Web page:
Legal and Ethical Dimensions of Covid-19 and Providing Professional and Public Guidance
Over the next few months, Dr Edward Dove will be working in collaboration with Prof John Coggon of the University of Bristol Law School, who has secured funding from the University of Bristol’s Elizabeth Blackwell Institute to track, analyse, and advise on developments in health policy and practice in light of Covid-19. The project is entitled “Covid-19: Explaining the Legal and Ethical Dimensions and Providing Professional and Public Guidance”.
Working with colleague across UK’s four nations (Prof John Coggon at Bristol, Prof John Harrington at Cardiff, and Profs Thérèse Murphy and Anne-Maree Farrell at QUB in Belfast), and alongside an international advisory group, they will track and systematise the early run of legislative and policy responses to Covid-19 in health policy and practice contexts; develop explanatory materials and analysis of existing and emerging (including latent) points of law, regulation, and policy (including professional ethical guidance); critically assess the consistency of policy and practice with the UK’s ethical framework for pandemic planning; fundamentally assess the consistency of these materials with basic commitments to the rule of law and human rights; and contribute to processes of reflexive governance for and of health professionals (i.e. through advice on developing policy and practice).
Proposed Protections for Digital Interventions in Relation to Immunity Certificates
Prof Burkhard Schafer is part of a group of academics, who under the editorship of Prof Lilian Edwards (Newcastle University) developed a model "Coronavirus (Safeguards) Bill 2020: Proposed protections for digital interventions and in relation to immunity certificates." The proposal was presented to the the Science and Technology Committee, and also referenced approvingly by the UK’s Biometrics Commissioner. The model Bill has by now been translated into Spanish and French, while Prof Schafer is translating and adopting it for a German version.
PSRP COVID-19 and Conflict Research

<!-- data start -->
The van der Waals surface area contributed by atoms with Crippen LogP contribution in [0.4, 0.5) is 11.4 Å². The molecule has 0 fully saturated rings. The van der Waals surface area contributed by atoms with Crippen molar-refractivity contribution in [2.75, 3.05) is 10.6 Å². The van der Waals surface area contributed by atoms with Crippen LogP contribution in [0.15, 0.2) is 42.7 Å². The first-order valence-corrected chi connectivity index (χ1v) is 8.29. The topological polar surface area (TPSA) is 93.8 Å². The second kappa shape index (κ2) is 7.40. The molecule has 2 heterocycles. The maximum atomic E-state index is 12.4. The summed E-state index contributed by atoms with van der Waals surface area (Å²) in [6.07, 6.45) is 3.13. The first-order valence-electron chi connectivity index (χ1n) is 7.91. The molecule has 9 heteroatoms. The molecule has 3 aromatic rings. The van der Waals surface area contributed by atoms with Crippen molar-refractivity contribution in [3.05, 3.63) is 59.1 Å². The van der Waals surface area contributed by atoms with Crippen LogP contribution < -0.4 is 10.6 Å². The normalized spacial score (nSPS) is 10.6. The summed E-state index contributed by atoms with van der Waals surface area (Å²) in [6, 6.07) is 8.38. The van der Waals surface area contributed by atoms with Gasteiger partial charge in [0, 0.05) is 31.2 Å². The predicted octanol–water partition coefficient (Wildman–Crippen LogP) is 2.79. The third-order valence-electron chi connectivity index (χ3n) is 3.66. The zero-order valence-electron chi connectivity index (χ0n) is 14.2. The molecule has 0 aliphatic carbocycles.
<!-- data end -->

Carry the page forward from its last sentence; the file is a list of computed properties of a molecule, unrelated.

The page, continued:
The Political Settlements Research Programme (PSRP) is working on a number of initiatives relating to the impact of Covid-19, and associated response policies, on peace processes and armed conflict. Much of this work is in early stages and more information will be published in due course.
Intergovernmental responses to Covid-19 in the Global South
PSRP researcher Dr Kathryn Nash has been awarded funding for a research project on Covid-19 related challenges to study the responses of Global South regional and sub-regional organisations to the Covid-19 crisis.
UK Employment Law and Job Retention
Prof David Cabrelli is undertaking a project on the impact of the UK's Coronavirus Job Retention Scheme (CJRS) on UK Employment law. The research will complement existing scholarship which has assessed the effect of the small print of the Direction and also the effect of the CJRS on the statutory employment protection rights of ‘employees’ with a contract of employment. Additionally, it will look further at the effect of the CJRS on ‘workers’, ‘agency workers’, ‘zero-hours contract workers’ and ‘gig economy workers’ who do not necessarily have a contract of employment with their employers and as such, are not ‘employees’, as well as the common law rights of employees and other workers.
As part of this work, Prof Cabrelli and Jessica D'alton have published a blog on 'Furlough and Common Law Rights and Remedies' on the UK Labour Law blog, which considers the effect of the UK Government's furlough scheme on the common law rights of employees and workers. Following its publication, its content has been picked up by, and discussed in, the House of Commons Library Briefing Paper 8880.
UK-REACH: Understanding Covid-19 outcomes for ethnic minority healthcare workers
Jointly funded by UK Research and Innovation (UKRI) and the National Institute for Health Research (NIHR), the University of Leicester-led UK-REACH study (UK Research study into Ethnicity And COVID-19 outcomes in Healthcare workers) will work with more than 30,000 clinical and non-clinical members of staff to assess their risk of COVID-19, based on the analysis of two million healthcare records.